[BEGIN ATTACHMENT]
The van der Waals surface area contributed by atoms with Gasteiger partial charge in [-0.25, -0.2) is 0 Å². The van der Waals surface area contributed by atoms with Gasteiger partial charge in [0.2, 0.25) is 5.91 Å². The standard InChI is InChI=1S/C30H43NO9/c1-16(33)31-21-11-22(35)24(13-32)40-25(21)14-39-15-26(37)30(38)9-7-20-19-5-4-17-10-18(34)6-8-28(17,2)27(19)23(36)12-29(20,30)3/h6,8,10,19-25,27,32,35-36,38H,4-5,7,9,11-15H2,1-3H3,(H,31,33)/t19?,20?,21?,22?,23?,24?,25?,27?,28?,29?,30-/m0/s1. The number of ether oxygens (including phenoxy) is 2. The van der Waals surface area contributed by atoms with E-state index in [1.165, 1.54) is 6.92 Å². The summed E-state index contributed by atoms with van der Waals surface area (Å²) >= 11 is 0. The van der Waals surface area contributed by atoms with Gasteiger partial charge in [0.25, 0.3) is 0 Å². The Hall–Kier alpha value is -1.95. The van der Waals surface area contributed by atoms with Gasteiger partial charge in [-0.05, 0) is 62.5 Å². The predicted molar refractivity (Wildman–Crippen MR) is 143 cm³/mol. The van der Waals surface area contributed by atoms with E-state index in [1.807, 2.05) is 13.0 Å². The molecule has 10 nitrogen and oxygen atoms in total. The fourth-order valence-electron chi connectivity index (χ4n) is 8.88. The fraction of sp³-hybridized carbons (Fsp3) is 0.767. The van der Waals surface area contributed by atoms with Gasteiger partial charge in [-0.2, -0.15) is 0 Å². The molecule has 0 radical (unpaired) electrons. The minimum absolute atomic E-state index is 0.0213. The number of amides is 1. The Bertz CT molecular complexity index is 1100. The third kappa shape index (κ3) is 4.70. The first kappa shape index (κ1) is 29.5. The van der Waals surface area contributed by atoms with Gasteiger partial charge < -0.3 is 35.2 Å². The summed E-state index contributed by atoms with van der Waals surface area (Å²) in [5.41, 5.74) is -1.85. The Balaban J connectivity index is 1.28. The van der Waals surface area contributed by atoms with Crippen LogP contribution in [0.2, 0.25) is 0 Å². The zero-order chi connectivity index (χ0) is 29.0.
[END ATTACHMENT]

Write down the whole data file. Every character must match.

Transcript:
The van der Waals surface area contributed by atoms with Gasteiger partial charge in [-0.25, -0.2) is 0 Å². The van der Waals surface area contributed by atoms with Gasteiger partial charge in [0.2, 0.25) is 5.91 Å². The standard InChI is InChI=1S/C30H43NO9/c1-16(33)31-21-11-22(35)24(13-32)40-25(21)14-39-15-26(37)30(38)9-7-20-19-5-4-17-10-18(34)6-8-28(17,2)27(19)23(36)12-29(20,30)3/h6,8,10,19-25,27,32,35-36,38H,4-5,7,9,11-15H2,1-3H3,(H,31,33)/t19?,20?,21?,22?,23?,24?,25?,27?,28?,29?,30-/m0/s1. The number of ether oxygens (including phenoxy) is 2. The van der Waals surface area contributed by atoms with E-state index in [1.165, 1.54) is 6.92 Å². The summed E-state index contributed by atoms with van der Waals surface area (Å²) >= 11 is 0. The van der Waals surface area contributed by atoms with Gasteiger partial charge in [0.25, 0.3) is 0 Å². The Hall–Kier alpha value is -1.95. The van der Waals surface area contributed by atoms with Gasteiger partial charge in [-0.05, 0) is 62.5 Å². The predicted molar refractivity (Wildman–Crippen MR) is 143 cm³/mol. The van der Waals surface area contributed by atoms with E-state index in [1.807, 2.05) is 13.0 Å². The molecule has 10 nitrogen and oxygen atoms in total. The fourth-order valence-electron chi connectivity index (χ4n) is 8.88. The fraction of sp³-hybridized carbons (Fsp3) is 0.767. The van der Waals surface area contributed by atoms with Gasteiger partial charge in [-0.2, -0.15) is 0 Å². The molecule has 0 radical (unpaired) electrons. The minimum absolute atomic E-state index is 0.0213. The number of amides is 1. The Bertz CT molecular complexity index is 1100. The third kappa shape index (κ3) is 4.70. The first kappa shape index (κ1) is 29.5. The van der Waals surface area contributed by atoms with Gasteiger partial charge < -0.3 is 35.2 Å². The summed E-state index contributed by atoms with van der Waals surface area (Å²) in [5.41, 5.74) is -1.85. The Balaban J connectivity index is 1.28. The van der Waals surface area contributed by atoms with Crippen LogP contribution in [0.2, 0.25) is 0 Å². The zero-order chi connectivity index (χ0) is 29.0.